In this paper, I examine the crucial relationship between Locke’s theory of individuation and his theory of kinds. Locke holds that two material objects -- e.g., a mass of matter and an oak tree -- can be in the same place at the same time, provided that they are ‘of different kinds’. According to Locke, kinds are nominal essences, that is, general abstract ideas based on objective similarities between particularindividuals. I argue that Locke’s view on coinciding material objects is incompatible (...)
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  16. Garth Kemerling (1979). Locke on the Essence of the Soul. Southern Journal of Philosophy 17 (4):455-464.
  17. E. J. Lowe (2011). Locke on Real Essence and Water as a Natural Kind: A Qualified Defence. Aristotelian Society Supplementary Volume 85 (1):1-19.
    ‘Water is H2O’ is one of the most frequently cited sentences in analytic philosophy, thanks to the seminal work of Saul Kripke and Hilary Putnam in the 1970s on the semantics of natural kind terms. Both of these philosophers owe an intellectual debt to the empiricist metaphysics of John Locke's Essay Concerning Human Understanding, while disagreeing profoundly with Locke about the reality of natural kinds. Locke employs an intriguing example involving water to support his view that kinds (or ‘species’), such (...)
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  18. E. J. Lowe (2004). Review of Locke on Essence and Identity. [REVIEW] Locke Studies 4:243-253.
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  19. Douglas Odegard (1971). Locke, Geach, and Individual Essences. Philosophical Studies 22 (5-6):70 - 73.
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  20. Douglas Odegard (1964). Essences and Discovery: Plato, Locke, and Leibniz. Dialogue 3 (03):219-234.
  21. David S. Oderberg (2011). Essence and Properties. Erkenntnis 75 (1):85-111.
    The distinction between the essence of an object and its properties has been obscured in contemporary discussion of essentialism. Locke held that the properties of an object are exclusively those features that ‘flow’ from its essence. Here he follows the Aristotelian theory, leaving aside Locke’s own scepticism about the knowability of essence. I defend the need to distinguish sharply between essence and properties, arguing that essence must be given by form and that properties flow from form. I give a precise (...)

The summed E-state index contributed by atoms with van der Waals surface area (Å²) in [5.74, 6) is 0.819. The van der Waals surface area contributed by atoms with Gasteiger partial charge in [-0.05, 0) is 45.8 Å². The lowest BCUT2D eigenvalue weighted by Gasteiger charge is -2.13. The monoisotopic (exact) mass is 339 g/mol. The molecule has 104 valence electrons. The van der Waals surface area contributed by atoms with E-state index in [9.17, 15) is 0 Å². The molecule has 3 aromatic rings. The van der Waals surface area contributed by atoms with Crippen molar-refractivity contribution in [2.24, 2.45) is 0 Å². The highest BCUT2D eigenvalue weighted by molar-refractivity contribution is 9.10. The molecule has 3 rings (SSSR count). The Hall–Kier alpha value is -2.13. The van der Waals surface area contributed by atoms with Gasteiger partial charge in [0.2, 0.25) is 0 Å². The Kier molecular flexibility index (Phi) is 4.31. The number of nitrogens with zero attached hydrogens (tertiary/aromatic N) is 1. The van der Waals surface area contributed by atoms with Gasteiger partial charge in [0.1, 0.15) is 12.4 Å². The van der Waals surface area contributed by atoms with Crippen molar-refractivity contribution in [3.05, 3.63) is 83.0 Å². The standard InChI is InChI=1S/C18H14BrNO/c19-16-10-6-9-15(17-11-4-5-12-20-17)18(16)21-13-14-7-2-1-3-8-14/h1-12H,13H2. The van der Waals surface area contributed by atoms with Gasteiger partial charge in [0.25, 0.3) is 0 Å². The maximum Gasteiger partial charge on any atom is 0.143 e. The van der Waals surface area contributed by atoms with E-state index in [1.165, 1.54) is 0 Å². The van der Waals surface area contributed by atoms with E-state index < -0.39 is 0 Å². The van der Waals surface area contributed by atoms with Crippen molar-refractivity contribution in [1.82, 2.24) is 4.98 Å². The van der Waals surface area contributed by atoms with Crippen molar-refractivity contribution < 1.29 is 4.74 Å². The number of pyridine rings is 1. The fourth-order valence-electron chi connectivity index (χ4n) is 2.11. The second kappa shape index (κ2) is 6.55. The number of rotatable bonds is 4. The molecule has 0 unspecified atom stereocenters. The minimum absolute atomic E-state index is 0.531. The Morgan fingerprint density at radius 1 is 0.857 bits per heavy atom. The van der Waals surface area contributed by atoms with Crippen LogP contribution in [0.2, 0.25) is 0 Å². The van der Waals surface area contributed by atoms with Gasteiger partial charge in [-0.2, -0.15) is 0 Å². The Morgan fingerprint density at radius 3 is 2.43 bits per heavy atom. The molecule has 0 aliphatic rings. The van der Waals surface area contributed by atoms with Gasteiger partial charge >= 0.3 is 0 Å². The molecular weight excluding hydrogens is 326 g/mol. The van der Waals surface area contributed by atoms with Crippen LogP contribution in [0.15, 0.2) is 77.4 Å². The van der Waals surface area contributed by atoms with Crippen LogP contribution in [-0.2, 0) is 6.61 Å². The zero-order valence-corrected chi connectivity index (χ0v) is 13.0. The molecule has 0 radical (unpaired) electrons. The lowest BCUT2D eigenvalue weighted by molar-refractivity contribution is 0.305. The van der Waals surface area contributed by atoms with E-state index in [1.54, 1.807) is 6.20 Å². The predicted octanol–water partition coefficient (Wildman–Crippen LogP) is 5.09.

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  22. David Owen (1991). Locke on Real Essence. History of Philosophy Quarterly 8 (2):105 - 118.
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  23. Lionel Shapiro (2010). Two Kinds of Intentionality in Locke. Pacific Philosophical Quarterly 91 (4):554-586.
    Ideas play at least two roles in Locke's theory of the understanding. They are constituents of ‘propositions,’ and some of them ‘represent’ the qualities and sorts of surrounding bodies. I argue that each role involves a distinct kind of intentional directedness. The same idea will in general be an ‘idea of’ two different objects, in different senses of the expression. Identifying Locke's scheme of twofold ‘ofness’ reveals a common structure to his accounts of simple ideas and complex ideas of substances. (...)
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  24. Lionel Shapiro (1999). Toward 'Perfect Collections of Properties': Locke on the Constitution of Substantial Sorts. Canadian Journal of Philosophy 29 (4):551-593.
    Locke's claims about the "inadequacy" of substance-ideas can only be understood once it is recognized that the "sort" represented by such an idea is not wholly determined by the idea's descriptive content. The key to his compromise between classificatory conventionalism and essentialism is his injunction to "perfect" the abstract ideas that serve as "nominal essences." This injunction promotes the pursuit of collections of perceptible qualities that approach ever closer to singling out things that possess some shared explanatory-level constitution. It is (...)